Local school adds iPads to classroom

By Karen Billing

As the Rancho Santa Fe School District looks at ways to implement technology, such as mobile learning devices in its school, a school in neighboring Del Mar is leading the way. For the third year, Del Mar Heights School is using iPods in the classroom and this year fourth-graders are also using iPads in class.

Technology at the Heights, which is in the Del Mar Union School District, is completely project based, supporting what students are learning in the classroom, said Gail Moran, Extended Studies Curriculum technology teacher.

In no way are the devices a “babysitting tool” and Moran said one of the most exciting things to happen is that the iPads and iPods have changed the way teachers teach and the way children learn.

The program goes hand in hand with the district’s goal to create a 21st century learner — students learn collaboration, communication, problem solving, media literacy and digital citizenship.

“We have to provide these opportunities for kids because in the future that’s what they’re going to need. We’re preparing them for jobs that haven’t even been created yet,” Moran said.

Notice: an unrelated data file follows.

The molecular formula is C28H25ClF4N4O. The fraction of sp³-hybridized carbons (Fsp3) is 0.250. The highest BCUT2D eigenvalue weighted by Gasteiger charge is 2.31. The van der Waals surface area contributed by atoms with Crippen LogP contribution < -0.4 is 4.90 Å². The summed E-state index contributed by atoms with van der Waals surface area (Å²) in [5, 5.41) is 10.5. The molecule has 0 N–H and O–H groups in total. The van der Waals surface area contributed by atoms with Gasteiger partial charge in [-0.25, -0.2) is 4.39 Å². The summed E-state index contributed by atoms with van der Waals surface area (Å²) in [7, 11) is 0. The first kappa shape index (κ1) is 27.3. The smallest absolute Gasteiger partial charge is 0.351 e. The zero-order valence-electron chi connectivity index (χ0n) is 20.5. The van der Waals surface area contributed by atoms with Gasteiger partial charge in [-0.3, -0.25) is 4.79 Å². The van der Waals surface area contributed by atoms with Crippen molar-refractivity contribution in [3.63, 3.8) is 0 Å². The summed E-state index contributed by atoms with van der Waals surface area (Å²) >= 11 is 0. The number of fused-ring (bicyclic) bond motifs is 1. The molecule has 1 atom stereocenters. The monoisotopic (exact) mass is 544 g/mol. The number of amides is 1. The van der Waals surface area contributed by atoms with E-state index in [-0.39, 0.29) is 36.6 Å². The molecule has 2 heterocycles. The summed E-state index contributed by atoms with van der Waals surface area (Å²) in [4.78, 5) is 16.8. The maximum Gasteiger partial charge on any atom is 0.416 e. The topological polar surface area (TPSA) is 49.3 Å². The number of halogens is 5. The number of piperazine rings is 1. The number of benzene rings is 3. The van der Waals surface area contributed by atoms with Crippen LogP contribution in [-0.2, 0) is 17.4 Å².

Del Mar Heights isn’t the only local school breaking new ground in technology.

Cathedral Catholic High School next year will become the first school in San Diego County with a schoolwide One to One iPad3 program — iPads for every student. Parents will still purchase a limited number of textbooks and pay an annual fee for the iPad rental, apps and other technology needs.

“These young people grew up on this type of technology — they’re digital natives,” said Sean Doyle, director of technology in a press release. “We believe these devices will offer them access to more information for less money, as well as increase their efficiently and fully engage them in learning.”

Del Mar Heights’ iTouch pilot program launched in spring 2010 with one third-grade class using iPods. In 2011, they added a second third-grade class. This year, all three third-grade classes have iPods and the fourth-graders share one set of iPads.

Their program is constantly evolving, with help from generous PTA donations, and Moran hopes they are able to purchase a second set of iPads for the fifth-grade next year.

Other schools in the Del Mar district have started to look at mobile devices as well—Del Mar Hills has netbooks, Carmel Del Mar has netbooks donated by the Dad’s Club this year and Google Chromebooks will be piloted at Sycamore Ridge this spring.

The district is looking to make a decision in June about what type of mobile device will be implemented at all the schools and then it will be piloted at two schools’ fourth- through sixth-grade classrooms.